Still, while Marshall wanted Harvard to address the issue, she said she also opposed the plaintiffs’ effort to end affirmative action in the school’s admissions.
The lawsuit directly accuses Harvard of discriminating against Asian-Americans, but it also has shed light on an array of advantages for some applicants: legacies, for instance — who are admitted at five times the rate of nonlegacy students — recruited athletes and those whose relatives have made major donations.
From reading online forums in which students compared their application profiles and discussed one another’s chance of getting in to different schools, Felkers had gleaned that his potential “hooks,” or advantages, were that he was from the Midwest and that his parents were low-income.
Felkers, who is from Caledonia outside Grand Rapids, Michigan, said that he was grateful for any boost to his chances but that he also felt ashamed. He said that after he was admitted to Harvard, he heard that an acquaintance from a rival high school, who had been rejected from some elite colleges, had told a mutual friend, “’Oh, Joseph got in because he’s on free and reduced lunch.’”
“It’s like a punch to the stomach,” Felkers said. “Of course it’s going to make you feel insecure.”
At Harvard, he said, his family’s poverty was often on his mind, especially when topics came up like what people’s parents did for a living or where they went to college. He said he frequently found himself debating how much to reveal.
“In a situation like this — we’re all just sitting around eating Oreos — I’m comfortable talking about my aid status,” he said.
“But if I’m, you know, on a Friday night, trying to get into a party thrown by, like, the heavyweight rowers, I’m not going to say, ‘Oh, by the way, I’m on full aid.’”
For Lavery, who is from Seattle, the discomfort had lingered since the conversation — during an August pre-orientation program — in which a classmate had casually suggested that most legacies were not qualified to be at Harvard. After that, she said, she spent a lot of time thinking about whether to reveal that she was a legacy to the friends she was making in the program, some of whom came from low-income backgrounds.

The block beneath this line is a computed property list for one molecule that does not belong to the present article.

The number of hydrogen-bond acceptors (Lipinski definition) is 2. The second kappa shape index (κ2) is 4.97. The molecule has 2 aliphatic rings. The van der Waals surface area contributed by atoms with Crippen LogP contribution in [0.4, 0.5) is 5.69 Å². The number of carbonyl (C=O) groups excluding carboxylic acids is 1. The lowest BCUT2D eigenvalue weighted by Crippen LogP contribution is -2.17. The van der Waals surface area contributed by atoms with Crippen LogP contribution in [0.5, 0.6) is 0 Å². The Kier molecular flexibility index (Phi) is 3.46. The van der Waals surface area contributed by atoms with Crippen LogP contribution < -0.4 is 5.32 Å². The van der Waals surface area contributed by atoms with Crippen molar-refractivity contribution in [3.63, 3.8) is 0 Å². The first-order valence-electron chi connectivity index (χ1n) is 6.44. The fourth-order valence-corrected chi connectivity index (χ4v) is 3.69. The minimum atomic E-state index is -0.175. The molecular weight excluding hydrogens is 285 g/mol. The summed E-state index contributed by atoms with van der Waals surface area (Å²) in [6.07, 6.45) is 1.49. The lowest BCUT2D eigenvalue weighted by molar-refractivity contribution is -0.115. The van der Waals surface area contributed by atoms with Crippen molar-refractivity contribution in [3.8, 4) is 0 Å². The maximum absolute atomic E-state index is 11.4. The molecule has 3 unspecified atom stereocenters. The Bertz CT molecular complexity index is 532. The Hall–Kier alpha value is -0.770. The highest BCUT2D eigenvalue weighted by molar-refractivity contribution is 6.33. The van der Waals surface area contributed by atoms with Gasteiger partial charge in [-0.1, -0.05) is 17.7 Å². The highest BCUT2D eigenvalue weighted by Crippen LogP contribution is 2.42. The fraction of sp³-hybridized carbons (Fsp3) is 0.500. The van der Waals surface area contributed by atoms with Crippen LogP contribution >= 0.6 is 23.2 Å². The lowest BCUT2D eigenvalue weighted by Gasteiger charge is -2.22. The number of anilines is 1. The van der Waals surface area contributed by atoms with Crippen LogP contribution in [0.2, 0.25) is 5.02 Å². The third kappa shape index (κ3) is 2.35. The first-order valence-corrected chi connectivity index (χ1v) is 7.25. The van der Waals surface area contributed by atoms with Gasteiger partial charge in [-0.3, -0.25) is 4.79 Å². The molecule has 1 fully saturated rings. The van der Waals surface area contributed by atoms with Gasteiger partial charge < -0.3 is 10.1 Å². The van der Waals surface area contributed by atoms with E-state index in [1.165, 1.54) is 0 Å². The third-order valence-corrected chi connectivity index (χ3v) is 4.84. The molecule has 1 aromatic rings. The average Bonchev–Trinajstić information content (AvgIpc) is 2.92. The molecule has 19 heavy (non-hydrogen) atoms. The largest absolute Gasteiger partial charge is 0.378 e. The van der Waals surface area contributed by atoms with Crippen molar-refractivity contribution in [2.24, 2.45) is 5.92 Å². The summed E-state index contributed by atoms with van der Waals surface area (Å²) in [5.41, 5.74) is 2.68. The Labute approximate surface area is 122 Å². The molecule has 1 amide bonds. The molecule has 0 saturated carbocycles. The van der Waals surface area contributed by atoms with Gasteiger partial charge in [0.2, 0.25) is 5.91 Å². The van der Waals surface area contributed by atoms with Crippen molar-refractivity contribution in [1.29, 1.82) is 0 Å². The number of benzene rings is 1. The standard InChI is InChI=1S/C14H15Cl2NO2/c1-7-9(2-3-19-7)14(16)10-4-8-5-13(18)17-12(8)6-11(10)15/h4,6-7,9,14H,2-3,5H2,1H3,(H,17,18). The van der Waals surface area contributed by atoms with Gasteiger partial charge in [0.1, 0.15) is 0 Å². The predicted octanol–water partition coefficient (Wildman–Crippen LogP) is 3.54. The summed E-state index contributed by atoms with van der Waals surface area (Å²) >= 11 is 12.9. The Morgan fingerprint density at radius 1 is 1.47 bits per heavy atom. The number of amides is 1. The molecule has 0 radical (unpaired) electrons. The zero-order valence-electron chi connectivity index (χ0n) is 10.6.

“I was conscious of, ‘How am I going to tell that to them? Is it going to be a big deal when I tell them that? Is it going to change the way they think of me?’” she said.
“At the same time, I almost feel guilty saying that,” she quickly added, “because being a legacy affords me a privilege.”
Lavery’s maternal grandmother immigrated from Mexico and her maternal grandfather from India, so she checked three boxes on her application, indicating that she was Hispanic, white and Asian. She said she knew that her racial and ethnic background could have played a role in her admission, as well.
“A lot of my thinking after I got in,” she said, “was like, ‘OK, well, I know that these were factors, but I know that I’m qualified to go to this school,’ and so it’s kind of a balancing act.”
Ruhl, who is white and graduated from Stuyvesant High School in New York City — where efforts to diversify the student body have left some Asian-Americans fearing that they will be excluded — was the one student in the room who said she had no idea what it was about her that had won her admission.
Earlier in the week, she had put in a request to see her own admissions file. Harvard has officially permitted students to see their admissions files since 2015, after a group of Stanford students successfully used a federal education law to gain access to their records. A Harvard spokeswoman said that the university had received roughly 200 such requests per month this fall.
In a moment when many people here are examining what has won some people admission over others, the chance to see one’s own file — complete with notes from admissions officers — can be tantalizing, although some students have said that they found the records cryptic.
Ruhl said she was simply curious. “This whole admissions process is such a mystery,” she said.
Lavery said she had requested to see her file, too.
“This is news to me!” Felkers said, about his friends requesting their files. He said that he had thought about requesting access to his file but had not. And he did not think he would now.
“If I could be guaranteed that, once I opened it, it was going to say things that I wanted it to say, that would make me feel good and wholesome and fulfilled, I would,” he said. “But the chance that it doesn’t outweighs the benefits.”